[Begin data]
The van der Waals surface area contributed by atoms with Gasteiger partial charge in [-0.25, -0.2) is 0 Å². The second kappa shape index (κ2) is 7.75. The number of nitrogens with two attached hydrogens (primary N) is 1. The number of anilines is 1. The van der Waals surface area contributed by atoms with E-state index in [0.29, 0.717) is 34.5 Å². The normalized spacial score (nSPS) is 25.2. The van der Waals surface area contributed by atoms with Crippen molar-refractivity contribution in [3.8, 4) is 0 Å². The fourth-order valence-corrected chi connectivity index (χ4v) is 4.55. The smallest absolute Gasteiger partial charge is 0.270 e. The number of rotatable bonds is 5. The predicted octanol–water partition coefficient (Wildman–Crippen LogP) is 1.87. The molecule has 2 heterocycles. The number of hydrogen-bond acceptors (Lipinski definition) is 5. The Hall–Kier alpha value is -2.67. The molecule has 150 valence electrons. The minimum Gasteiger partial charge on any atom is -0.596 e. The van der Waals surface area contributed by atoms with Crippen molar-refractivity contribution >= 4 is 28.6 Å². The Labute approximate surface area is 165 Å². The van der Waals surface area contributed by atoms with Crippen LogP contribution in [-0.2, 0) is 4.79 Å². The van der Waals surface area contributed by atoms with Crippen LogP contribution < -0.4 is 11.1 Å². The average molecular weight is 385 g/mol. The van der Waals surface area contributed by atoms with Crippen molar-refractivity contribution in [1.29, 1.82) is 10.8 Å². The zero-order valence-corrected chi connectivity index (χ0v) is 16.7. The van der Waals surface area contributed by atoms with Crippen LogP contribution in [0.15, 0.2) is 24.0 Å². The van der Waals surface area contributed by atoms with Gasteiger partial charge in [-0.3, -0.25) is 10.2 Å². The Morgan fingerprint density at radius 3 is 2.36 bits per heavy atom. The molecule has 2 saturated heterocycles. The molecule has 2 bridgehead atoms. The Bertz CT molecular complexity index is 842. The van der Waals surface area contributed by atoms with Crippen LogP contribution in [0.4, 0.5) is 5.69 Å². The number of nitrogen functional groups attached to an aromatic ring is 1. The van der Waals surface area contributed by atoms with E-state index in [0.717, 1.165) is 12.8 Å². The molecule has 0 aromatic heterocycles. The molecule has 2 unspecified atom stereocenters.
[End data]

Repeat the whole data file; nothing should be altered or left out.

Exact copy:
The van der Waals surface area contributed by atoms with Gasteiger partial charge in [-0.25, -0.2) is 0 Å². The second kappa shape index (κ2) is 7.75. The number of nitrogens with two attached hydrogens (primary N) is 1. The number of anilines is 1. The van der Waals surface area contributed by atoms with E-state index in [0.29, 0.717) is 34.5 Å². The normalized spacial score (nSPS) is 25.2. The van der Waals surface area contributed by atoms with Crippen molar-refractivity contribution in [3.8, 4) is 0 Å². The fourth-order valence-corrected chi connectivity index (χ4v) is 4.55. The smallest absolute Gasteiger partial charge is 0.270 e. The number of rotatable bonds is 5. The predicted octanol–water partition coefficient (Wildman–Crippen LogP) is 1.87. The molecule has 2 heterocycles. The number of hydrogen-bond acceptors (Lipinski definition) is 5. The Hall–Kier alpha value is -2.67. The molecule has 150 valence electrons. The minimum Gasteiger partial charge on any atom is -0.596 e. The van der Waals surface area contributed by atoms with Crippen molar-refractivity contribution >= 4 is 28.6 Å². The Labute approximate surface area is 165 Å². The van der Waals surface area contributed by atoms with Crippen LogP contribution in [-0.2, 0) is 4.79 Å². The van der Waals surface area contributed by atoms with Crippen LogP contribution < -0.4 is 11.1 Å². The average molecular weight is 385 g/mol. The van der Waals surface area contributed by atoms with Crippen molar-refractivity contribution in [1.29, 1.82) is 10.8 Å². The zero-order valence-corrected chi connectivity index (χ0v) is 16.7. The van der Waals surface area contributed by atoms with Crippen LogP contribution in [0.15, 0.2) is 24.0 Å². The van der Waals surface area contributed by atoms with Gasteiger partial charge in [-0.3, -0.25) is 10.2 Å². The Morgan fingerprint density at radius 3 is 2.36 bits per heavy atom. The molecule has 2 saturated heterocycles. The molecule has 2 bridgehead atoms. The Bertz CT molecular complexity index is 842. The van der Waals surface area contributed by atoms with Crippen LogP contribution in [0.4, 0.5) is 5.69 Å². The number of nitrogen functional groups attached to an aromatic ring is 1. The van der Waals surface area contributed by atoms with E-state index in [0.717, 1.165) is 12.8 Å². The molecule has 0 aromatic heterocycles. The molecule has 2 unspecified atom stereocenters.